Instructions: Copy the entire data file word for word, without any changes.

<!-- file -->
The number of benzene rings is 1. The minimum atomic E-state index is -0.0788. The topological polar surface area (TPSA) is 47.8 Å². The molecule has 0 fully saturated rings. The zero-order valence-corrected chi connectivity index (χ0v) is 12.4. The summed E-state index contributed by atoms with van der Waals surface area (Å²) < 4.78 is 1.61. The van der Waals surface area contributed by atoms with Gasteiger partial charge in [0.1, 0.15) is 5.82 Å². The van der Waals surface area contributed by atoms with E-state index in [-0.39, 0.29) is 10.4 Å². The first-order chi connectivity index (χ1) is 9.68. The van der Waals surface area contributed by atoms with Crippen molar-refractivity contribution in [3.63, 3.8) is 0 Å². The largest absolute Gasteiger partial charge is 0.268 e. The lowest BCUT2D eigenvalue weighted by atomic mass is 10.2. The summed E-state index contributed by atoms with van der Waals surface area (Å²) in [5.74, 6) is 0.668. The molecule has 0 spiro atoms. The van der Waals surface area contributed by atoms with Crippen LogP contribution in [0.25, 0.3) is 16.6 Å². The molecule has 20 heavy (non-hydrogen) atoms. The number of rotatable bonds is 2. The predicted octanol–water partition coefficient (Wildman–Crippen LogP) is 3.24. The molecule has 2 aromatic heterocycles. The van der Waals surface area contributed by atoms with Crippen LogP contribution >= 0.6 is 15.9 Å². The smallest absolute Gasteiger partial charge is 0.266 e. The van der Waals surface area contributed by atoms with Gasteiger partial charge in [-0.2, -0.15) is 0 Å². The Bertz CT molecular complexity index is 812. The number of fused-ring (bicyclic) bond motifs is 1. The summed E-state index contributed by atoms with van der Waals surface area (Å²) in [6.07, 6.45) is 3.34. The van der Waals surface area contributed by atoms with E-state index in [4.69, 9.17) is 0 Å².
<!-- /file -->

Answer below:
The number of benzene rings is 1. The minimum atomic E-state index is -0.0788. The topological polar surface area (TPSA) is 47.8 Å². The molecule has 0 fully saturated rings. The zero-order valence-corrected chi connectivity index (χ0v) is 12.4. The summed E-state index contributed by atoms with van der Waals surface area (Å²) < 4.78 is 1.61. The van der Waals surface area contributed by atoms with Gasteiger partial charge in [0.1, 0.15) is 5.82 Å². The van der Waals surface area contributed by atoms with E-state index in [-0.39, 0.29) is 10.4 Å². The first-order chi connectivity index (χ1) is 9.68. The van der Waals surface area contributed by atoms with Crippen molar-refractivity contribution in [3.63, 3.8) is 0 Å². The largest absolute Gasteiger partial charge is 0.268 e. The lowest BCUT2D eigenvalue weighted by atomic mass is 10.2. The summed E-state index contributed by atoms with van der Waals surface area (Å²) in [5.74, 6) is 0.668. The molecule has 0 spiro atoms. The van der Waals surface area contributed by atoms with Crippen LogP contribution in [0.25, 0.3) is 16.6 Å². The molecule has 20 heavy (non-hydrogen) atoms. The number of rotatable bonds is 2. The predicted octanol–water partition coefficient (Wildman–Crippen LogP) is 3.24. The molecule has 2 aromatic heterocycles. The van der Waals surface area contributed by atoms with Crippen LogP contribution >= 0.6 is 15.9 Å². The smallest absolute Gasteiger partial charge is 0.266 e. The van der Waals surface area contributed by atoms with Gasteiger partial charge in [-0.2, -0.15) is 0 Å². The Bertz CT molecular complexity index is 812. The number of fused-ring (bicyclic) bond motifs is 1. The summed E-state index contributed by atoms with van der Waals surface area (Å²) in [6.07, 6.45) is 3.34. The van der Waals surface area contributed by atoms with E-state index in [4.69, 9.17) is 0 Å².